Anyway, our driver actually had a radio in his tuktuk, something we didn't experience again. Bollywood music was blasting in our ear drums, we were weaving in and out, darting between motorcycles and other tuktuks and I seriously had the time of my life. Who knew!
Now, I just need the bumper stickers:
MY OTHER CAR IS A TUKTUK.
I was recently asked the most fascinating thing I saw... And that's a hard question to nail down.
However, the juxtaposition between what India is and isn't is truly fascinating.
Businessmen, in full blown suit pants and button down shirts, like you would see here in the U.S., laying down in the middle of the sidewalk taking a nap. Or peeing on the side of the road. Entire families, traveling shoeless... You just never know what you're going to see.
Sometimes these fruit carts are pushed by hand, sometimes by horse. Regardless, it looks like an arduous process. I can't even imagine.
The train station in Delhi was a ZOO. There were so many people there, the driver could only go so far. So we got out with our bags and walked. All of the signs were in Hindi and we had no idea where we were going. If I wasn't with Stacy and Lucas, I probably would have lost my shit here, to be completely honest. There would have been tears and crying, for sure. Ha! Which is okay! Because something else about India, while they really will do anything they can to take your money or get tips, they really don't want to see someone upset. They love their country and want you to enjoy it. "Don't cry, Miss! You come all this way to have good time, right? I show you. I show you."
When we finally figured out where we were supposed to be (and by 'we' I mean Stacy and Lucas), we camped out in a holding room. We got there early which was good but we were so exhausted and just ready to be on the train. Stace and I passed the time playing teacher and student with my camera.
When the camera came out, so did these faces! This father was grateful to have pictures taken of his children. I keep using the word fascinating but it is! Because he has a cellphone with a camera on it...
So why does he or anyone care that their picture is being taken? Is it because we're American and we get to take back this memory? Is it because to have your picture taken is a privilege in India? I really don't know but I really want the answer. Ha!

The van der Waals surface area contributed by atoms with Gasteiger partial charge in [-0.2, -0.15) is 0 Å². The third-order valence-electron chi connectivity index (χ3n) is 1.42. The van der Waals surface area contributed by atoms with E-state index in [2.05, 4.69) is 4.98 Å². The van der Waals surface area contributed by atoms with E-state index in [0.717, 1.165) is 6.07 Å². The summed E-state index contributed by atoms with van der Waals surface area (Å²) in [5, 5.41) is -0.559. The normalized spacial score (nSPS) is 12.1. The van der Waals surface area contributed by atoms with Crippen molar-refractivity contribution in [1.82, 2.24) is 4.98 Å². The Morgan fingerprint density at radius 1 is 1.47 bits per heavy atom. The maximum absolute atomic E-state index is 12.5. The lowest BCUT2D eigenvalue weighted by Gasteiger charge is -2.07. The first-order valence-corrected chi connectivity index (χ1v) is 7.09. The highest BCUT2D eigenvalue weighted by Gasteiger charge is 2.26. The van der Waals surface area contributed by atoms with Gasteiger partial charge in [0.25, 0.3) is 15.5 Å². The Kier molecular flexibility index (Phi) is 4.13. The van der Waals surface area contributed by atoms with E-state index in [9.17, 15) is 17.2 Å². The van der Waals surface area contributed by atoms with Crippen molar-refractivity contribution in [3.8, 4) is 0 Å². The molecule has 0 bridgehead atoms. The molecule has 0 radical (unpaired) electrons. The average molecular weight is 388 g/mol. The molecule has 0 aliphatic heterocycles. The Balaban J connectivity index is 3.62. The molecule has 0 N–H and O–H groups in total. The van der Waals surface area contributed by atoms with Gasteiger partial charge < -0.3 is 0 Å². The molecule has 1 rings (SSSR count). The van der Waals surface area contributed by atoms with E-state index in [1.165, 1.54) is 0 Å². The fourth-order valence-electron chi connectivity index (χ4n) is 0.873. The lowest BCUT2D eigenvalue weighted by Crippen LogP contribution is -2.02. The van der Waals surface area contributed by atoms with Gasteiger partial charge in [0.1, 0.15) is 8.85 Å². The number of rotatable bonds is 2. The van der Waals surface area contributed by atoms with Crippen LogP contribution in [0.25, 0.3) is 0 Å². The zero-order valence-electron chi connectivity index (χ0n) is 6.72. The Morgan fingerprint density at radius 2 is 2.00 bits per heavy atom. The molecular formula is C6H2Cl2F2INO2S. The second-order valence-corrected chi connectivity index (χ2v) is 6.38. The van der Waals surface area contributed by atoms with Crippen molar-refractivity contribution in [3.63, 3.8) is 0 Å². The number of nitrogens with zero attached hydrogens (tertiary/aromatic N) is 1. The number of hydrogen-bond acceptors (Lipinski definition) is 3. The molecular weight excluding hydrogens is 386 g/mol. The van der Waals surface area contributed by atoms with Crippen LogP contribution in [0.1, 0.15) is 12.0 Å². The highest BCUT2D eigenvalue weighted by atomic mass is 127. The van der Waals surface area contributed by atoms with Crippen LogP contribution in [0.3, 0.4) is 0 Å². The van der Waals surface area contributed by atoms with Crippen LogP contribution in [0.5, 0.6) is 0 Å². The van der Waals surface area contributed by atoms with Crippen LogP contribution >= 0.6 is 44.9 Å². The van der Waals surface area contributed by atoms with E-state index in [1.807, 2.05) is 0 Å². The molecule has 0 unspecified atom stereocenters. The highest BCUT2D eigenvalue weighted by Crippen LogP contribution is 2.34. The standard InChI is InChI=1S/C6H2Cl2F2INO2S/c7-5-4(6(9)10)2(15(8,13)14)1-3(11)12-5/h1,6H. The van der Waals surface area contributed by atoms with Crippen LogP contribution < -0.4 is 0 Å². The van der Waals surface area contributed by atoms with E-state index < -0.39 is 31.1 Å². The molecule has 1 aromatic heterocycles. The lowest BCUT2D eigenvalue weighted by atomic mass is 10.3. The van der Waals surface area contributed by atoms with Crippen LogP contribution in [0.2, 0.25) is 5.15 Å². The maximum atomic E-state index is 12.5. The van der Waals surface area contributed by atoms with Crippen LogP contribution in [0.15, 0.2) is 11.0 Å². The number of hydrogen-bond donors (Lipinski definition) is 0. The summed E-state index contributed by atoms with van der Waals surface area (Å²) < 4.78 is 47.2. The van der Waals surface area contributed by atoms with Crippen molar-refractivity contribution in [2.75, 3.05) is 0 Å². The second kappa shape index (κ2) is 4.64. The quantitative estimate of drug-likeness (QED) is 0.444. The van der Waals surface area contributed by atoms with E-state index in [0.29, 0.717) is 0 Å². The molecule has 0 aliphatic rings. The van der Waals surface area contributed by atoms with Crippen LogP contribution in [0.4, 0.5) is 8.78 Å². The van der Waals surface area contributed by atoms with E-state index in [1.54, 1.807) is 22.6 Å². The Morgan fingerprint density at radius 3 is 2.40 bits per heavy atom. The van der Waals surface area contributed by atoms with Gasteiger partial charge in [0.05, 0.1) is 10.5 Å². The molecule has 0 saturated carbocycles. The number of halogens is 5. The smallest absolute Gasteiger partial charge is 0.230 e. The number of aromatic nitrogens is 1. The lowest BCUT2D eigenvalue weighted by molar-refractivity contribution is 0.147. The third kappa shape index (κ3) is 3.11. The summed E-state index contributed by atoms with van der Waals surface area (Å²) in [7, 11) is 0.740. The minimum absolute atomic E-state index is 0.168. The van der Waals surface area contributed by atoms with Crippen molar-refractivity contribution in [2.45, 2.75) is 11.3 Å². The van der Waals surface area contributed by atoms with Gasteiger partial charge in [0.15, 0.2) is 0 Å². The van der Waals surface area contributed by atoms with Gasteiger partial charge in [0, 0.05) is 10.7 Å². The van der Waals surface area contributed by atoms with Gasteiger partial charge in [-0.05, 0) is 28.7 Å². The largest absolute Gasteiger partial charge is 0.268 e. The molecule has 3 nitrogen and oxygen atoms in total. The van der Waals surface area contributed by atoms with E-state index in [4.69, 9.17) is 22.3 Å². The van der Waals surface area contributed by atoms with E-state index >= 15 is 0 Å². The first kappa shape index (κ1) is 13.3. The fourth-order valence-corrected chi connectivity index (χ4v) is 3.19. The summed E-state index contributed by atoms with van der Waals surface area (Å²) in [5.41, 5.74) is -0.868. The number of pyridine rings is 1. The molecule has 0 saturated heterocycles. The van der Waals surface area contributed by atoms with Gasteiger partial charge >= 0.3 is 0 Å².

At first they pretended they were shy...
But then their goofy little spirits came out and it was all pictures, all the time. :)
I used to roll my eyes that Angeline Jolie feels the need to adopt every child she comes across overseas... But now? I get it. I getchoo, Angie. I would take any of these little ones home in a heartbeat.
As I said before, I took pictures for a variety of reasons on this trip. Some I'm really proud of, some are just for the memory or documentation of it. Photographers talk about killing your babies, not getting sentimental when an image just isn't strong enough, etc. This one below, however, is one I really hoped would come out. When I first downloaded it at the time, I was heartbroken. I was so bummed it was grainy and blurry. For major contests or world glory- ha!, it is a throwaway picture.
But for me, revisiting it a few days ago? Holy floodgates, Batman! This is the picture I had forgotten all about that got me the other day... These are my babies that I'm NOT going to throw away. These are babies I didn't realize I took for ME. :) :) :) :) :) :)
I can't tell you what it is... but the children here and their little spirits are SO vibrant, SO full of life, they just fill you. Your cup runneth over. And they're soooo goofy and brave.